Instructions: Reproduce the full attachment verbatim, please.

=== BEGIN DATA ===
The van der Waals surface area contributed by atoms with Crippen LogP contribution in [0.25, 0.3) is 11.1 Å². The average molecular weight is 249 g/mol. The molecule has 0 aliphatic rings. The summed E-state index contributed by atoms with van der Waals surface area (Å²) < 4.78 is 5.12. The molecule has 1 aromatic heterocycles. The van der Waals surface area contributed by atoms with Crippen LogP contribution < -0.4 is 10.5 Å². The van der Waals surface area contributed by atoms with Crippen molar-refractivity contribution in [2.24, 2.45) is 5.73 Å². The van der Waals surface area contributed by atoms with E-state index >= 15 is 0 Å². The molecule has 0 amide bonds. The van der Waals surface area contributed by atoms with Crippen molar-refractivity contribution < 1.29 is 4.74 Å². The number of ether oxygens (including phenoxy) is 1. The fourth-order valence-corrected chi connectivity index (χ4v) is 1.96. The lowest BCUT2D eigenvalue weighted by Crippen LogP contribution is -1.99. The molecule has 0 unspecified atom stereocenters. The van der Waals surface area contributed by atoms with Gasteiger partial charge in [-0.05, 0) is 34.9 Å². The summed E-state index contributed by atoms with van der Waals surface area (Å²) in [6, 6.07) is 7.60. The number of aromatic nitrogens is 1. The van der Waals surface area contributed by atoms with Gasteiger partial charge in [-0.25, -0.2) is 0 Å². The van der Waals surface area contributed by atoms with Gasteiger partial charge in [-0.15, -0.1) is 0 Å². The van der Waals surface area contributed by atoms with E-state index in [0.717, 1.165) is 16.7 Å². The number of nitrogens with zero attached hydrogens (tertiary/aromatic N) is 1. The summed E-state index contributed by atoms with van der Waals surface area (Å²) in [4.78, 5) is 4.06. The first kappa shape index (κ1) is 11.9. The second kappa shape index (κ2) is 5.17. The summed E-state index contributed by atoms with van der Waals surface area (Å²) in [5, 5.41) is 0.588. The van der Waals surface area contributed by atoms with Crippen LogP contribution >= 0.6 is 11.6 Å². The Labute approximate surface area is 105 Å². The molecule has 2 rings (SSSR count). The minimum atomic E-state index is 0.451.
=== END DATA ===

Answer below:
The van der Waals surface area contributed by atoms with Crippen LogP contribution in [0.25, 0.3) is 11.1 Å². The average molecular weight is 249 g/mol. The molecule has 0 aliphatic rings. The summed E-state index contributed by atoms with van der Waals surface area (Å²) < 4.78 is 5.12. The molecule has 1 aromatic heterocycles. The van der Waals surface area contributed by atoms with Crippen LogP contribution < -0.4 is 10.5 Å². The van der Waals surface area contributed by atoms with Crippen molar-refractivity contribution in [2.24, 2.45) is 5.73 Å². The van der Waals surface area contributed by atoms with E-state index >= 15 is 0 Å². The molecule has 0 amide bonds. The van der Waals surface area contributed by atoms with Crippen molar-refractivity contribution < 1.29 is 4.74 Å². The number of ether oxygens (including phenoxy) is 1. The fourth-order valence-corrected chi connectivity index (χ4v) is 1.96. The lowest BCUT2D eigenvalue weighted by Crippen LogP contribution is -1.99. The molecule has 0 unspecified atom stereocenters. The van der Waals surface area contributed by atoms with Gasteiger partial charge in [-0.05, 0) is 34.9 Å². The summed E-state index contributed by atoms with van der Waals surface area (Å²) in [6, 6.07) is 7.60. The number of aromatic nitrogens is 1. The van der Waals surface area contributed by atoms with Gasteiger partial charge in [-0.25, -0.2) is 0 Å². The van der Waals surface area contributed by atoms with Gasteiger partial charge in [-0.15, -0.1) is 0 Å². The van der Waals surface area contributed by atoms with E-state index in [0.717, 1.165) is 16.7 Å². The number of nitrogens with zero attached hydrogens (tertiary/aromatic N) is 1. The summed E-state index contributed by atoms with van der Waals surface area (Å²) in [4.78, 5) is 4.06. The first kappa shape index (κ1) is 11.9. The second kappa shape index (κ2) is 5.17. The summed E-state index contributed by atoms with van der Waals surface area (Å²) in [5, 5.41) is 0.588. The van der Waals surface area contributed by atoms with Crippen LogP contribution >= 0.6 is 11.6 Å². The Labute approximate surface area is 105 Å². The molecule has 2 rings (SSSR count). The minimum atomic E-state index is 0.451.